Wednesday, 13 June 2012

IFC inclusive of Analytical Model

I'm pleased to have the opportunity to implement something I've discussed with quite a few Architectural offices in the past.  Coordination and duplication of models is a really time consuming aspect of working in a Design Team.  And despite the best efforts to date, success has been limited in sharing or using a single model for cross purposes.  Say an architecture office has prepared a great 3d model of a project, and then asked the Structural Engineer to analyze it and provide advice.

Structural Analysis models are quite fussy, and are only an approximation (to some extent) of the physical entities it represents.  An analytical model requires clean "junctions" or in effect ends of members tied into "nodes"  to not have unsupported parts that don't participate in the frame stiffness.  The physical reality has junctions where members are "cut" apart from the junction, or offset locations (say purlins sitting on top of a joist) and a BIM model should represent the physical situation as accurately as possible.  Because a structural analysis model is an approximation, care is not usually take to "precisely" replicate element position.  So the Structural engineering team leading the modelling process is also quite often not successful.

The advancement in software such as Revit (release 2012) had particular emphasis on an intelligent analytical representation trying to detect the physical situation.  I've been planning on implementing something similar, and now have a commercial user prepared to embrace this model transfer.  Note there are other aspects such as responsibility and other legalities that mean team work and close working relationships are essential to this process.

If engineering makes you a little squirmish, look away now.  This isn't really for the faint hearted.  But it has the potential to save hours and hours of duplicated effort or coordination if used successfully.  I can't wave a wand and make technical requirements of a model disappear, but I (and other software developers) can make them as easy as possible to incorporate into the process.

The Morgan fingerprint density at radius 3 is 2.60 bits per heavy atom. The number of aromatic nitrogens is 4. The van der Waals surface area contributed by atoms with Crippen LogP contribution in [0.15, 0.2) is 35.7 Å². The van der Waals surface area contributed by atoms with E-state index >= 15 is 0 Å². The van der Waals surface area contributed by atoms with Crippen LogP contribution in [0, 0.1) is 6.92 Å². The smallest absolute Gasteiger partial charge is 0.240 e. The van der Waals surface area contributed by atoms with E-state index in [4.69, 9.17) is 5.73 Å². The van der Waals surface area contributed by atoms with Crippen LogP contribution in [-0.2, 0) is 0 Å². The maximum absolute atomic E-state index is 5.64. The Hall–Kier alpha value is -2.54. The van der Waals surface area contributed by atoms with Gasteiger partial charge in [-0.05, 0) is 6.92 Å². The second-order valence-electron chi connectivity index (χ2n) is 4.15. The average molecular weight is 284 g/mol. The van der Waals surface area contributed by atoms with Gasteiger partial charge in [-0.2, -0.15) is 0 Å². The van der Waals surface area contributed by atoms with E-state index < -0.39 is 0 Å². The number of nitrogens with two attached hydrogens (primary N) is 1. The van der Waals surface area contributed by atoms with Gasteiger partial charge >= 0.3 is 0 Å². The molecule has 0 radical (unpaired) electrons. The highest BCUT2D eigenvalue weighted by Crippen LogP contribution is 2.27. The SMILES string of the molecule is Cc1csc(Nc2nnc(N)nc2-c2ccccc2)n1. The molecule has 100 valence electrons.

The attached model is a simple and crude truss.  The vertical member is physically modelled short of the chords.  The IFC components that define the analytical model are input with a "sphere radius" to search for other members terminating in this region.  An eccentricity or end offset is created joining the member to the other elements in the analytical model.  Mathematical stability and intended behaviour without explicitly having to identify the end offsets, demonstrated here in SAP2000 import.

The IFC model contains physical and analytical representations.  I hope that the "OpenBIM" structural analysis software soon recognizes this aspect of IFC.  To enable the Structural Engineering office to open the IFC model, I've developed an importer for SAP2000 (I'm happy to do similar for any of the other structural analysis software I've developed links to).  Attributes including constraints, releases, loads, material and profiles can all be conveyed.

This is just the beginning, lots more to implement on this process.  Note IFC4 has some subtle improvements that means I'm primarily targeting this version of IFC.
To try yourself, update plugin from
Here's the Grasshopper model, and IFC file.  If you're interested in a Structural Analysis importer (Such as to SAP2000), please get in touch.

1 comment:

  1. this would be a nice improvement, in my opinion most of the examples used are based on basic geometry appliance, in my office and personal experience which, I've been working with complex geometry for the last 7 years, this is a common problem when applying softwares that can't easily read boolean intersections and pushes us to either create it manually or extend the scripting process so this kind of issues become invisible.

    keep up the nice work, saludos from Mexico!